A GLIMPSE PAST HER STUDIO
Little reference information is available on Teal McKibben. For an artist who devoted herself daily to her work from the 1950s into the 21st century, who was once featured as one of the nation’s most talented young artists in an early issue of Art in America, there are no monographs and few articles that discuss her work as a painter. As the details of her life emerge, through the recollections of those who knew her, so too emerges a portrait of an artist who was private, who was modest when it came to showing her own work, but who revealed in her largescale pastel drawings an interior world to which few were privy.
Her drawings are featured in Owls in the Family, an exhibition of her work at La Boheme on Canyon Road. The gallery is the former location of McKibben’s own shop, La Bodega, which was at the front of her home and studio. La Boheme is owned and operated by her sons, Nathan and Sam Budoff, and Sam’s wife, Margaret Beattie, who together manage McKibben’s estate. Within this building, McKibben created enigmatic drawings and hooked rugs that documented the rooms — places outsiders seldom saw — that housed her personal collections. “Teal would say, ‘I draw to stay alive,’ ” Beattie told Pasatiempo,“ and looking at her drawings, you believe it.”
The attention to detail in her work and the meticulous documenting of her broad range of objects — including African sculpture, Kuna figurines from Panama, Hopi kachina dolls, and folk arts from Mexico — all suggest that McKibben had a passion for ethnographic art that bordered on obsession. What you see in the drawings — strange figurines carefully arranged on shelves or hung from walls — were the objects McKibben surrounded herself with. “She painted what she saw,” said state folklorist Claude Stephenson, a close friend of McKibben’s. “She wasn’t abstract at all.” Owls in the Family pairs her drawings with the actual objects represented in her works, in the exact same arrangements. The viewer can compare the verisimilitude of the Veracruz dance masks and Cochití Pueblo ceramics that are depicted in Clowning, one of the pastel drawings, with the three-dimensional objects themselves. The vibrancy and life McKibben invested in these objects lends them personality and elevates them out of the realm of mere items of curiosity.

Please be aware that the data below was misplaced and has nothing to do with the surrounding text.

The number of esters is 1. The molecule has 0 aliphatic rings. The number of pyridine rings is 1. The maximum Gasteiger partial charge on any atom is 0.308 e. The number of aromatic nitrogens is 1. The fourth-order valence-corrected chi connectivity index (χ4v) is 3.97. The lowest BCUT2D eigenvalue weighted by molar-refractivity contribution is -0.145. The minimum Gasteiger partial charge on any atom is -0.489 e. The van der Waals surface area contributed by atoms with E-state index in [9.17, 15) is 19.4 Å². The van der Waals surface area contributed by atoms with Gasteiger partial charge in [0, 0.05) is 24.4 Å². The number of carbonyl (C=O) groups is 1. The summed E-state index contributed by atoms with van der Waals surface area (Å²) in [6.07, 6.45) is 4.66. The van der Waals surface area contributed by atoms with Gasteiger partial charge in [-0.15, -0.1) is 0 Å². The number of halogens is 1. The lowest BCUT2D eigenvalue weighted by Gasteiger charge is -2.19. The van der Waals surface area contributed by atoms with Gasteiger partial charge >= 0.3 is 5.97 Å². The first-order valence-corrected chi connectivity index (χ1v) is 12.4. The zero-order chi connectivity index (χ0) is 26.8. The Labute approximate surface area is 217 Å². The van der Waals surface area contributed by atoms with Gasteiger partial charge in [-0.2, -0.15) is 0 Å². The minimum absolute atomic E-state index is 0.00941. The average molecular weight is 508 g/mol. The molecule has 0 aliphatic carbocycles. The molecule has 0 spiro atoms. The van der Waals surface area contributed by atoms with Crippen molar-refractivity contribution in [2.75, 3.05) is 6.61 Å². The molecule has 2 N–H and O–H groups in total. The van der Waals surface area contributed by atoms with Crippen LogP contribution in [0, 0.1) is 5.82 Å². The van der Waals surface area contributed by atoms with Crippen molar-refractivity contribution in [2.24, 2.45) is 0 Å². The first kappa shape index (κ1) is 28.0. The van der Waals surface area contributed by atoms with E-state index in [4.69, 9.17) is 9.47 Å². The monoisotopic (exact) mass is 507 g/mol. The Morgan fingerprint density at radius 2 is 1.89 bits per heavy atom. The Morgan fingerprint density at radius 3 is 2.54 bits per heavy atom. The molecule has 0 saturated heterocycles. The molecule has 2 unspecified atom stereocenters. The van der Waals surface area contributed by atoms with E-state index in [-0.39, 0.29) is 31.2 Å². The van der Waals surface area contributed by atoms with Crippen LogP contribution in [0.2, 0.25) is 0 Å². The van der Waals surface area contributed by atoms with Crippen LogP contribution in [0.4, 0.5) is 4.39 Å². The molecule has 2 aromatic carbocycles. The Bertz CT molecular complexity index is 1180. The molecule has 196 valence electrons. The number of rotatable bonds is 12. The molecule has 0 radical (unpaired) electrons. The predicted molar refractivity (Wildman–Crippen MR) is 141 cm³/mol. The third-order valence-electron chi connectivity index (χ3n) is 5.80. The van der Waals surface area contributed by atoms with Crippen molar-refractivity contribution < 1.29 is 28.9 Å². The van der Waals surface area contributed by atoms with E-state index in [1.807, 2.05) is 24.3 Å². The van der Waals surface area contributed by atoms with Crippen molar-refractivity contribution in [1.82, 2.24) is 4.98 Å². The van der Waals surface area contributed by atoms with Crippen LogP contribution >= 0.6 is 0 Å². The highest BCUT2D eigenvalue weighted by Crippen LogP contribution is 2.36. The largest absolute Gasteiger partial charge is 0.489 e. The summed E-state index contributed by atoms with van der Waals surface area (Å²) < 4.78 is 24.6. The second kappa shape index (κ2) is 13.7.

But in her days as an artist in the 1950s, McKibben’s work was very different. Although they were representational, her early works were painted in an Abstract Expressionist style. Born in Iowa in 1928 and raised in Hawaii, where she graduated high school, McKibben studied art at The University of New Mexico. After raising her family in Massachusetts, where she continued painting and exhibiting her work, she settled permanently in Santa Fe in the late 1970s. Here, her artistic ambitions, while never ceasing, took a significant turn. No longer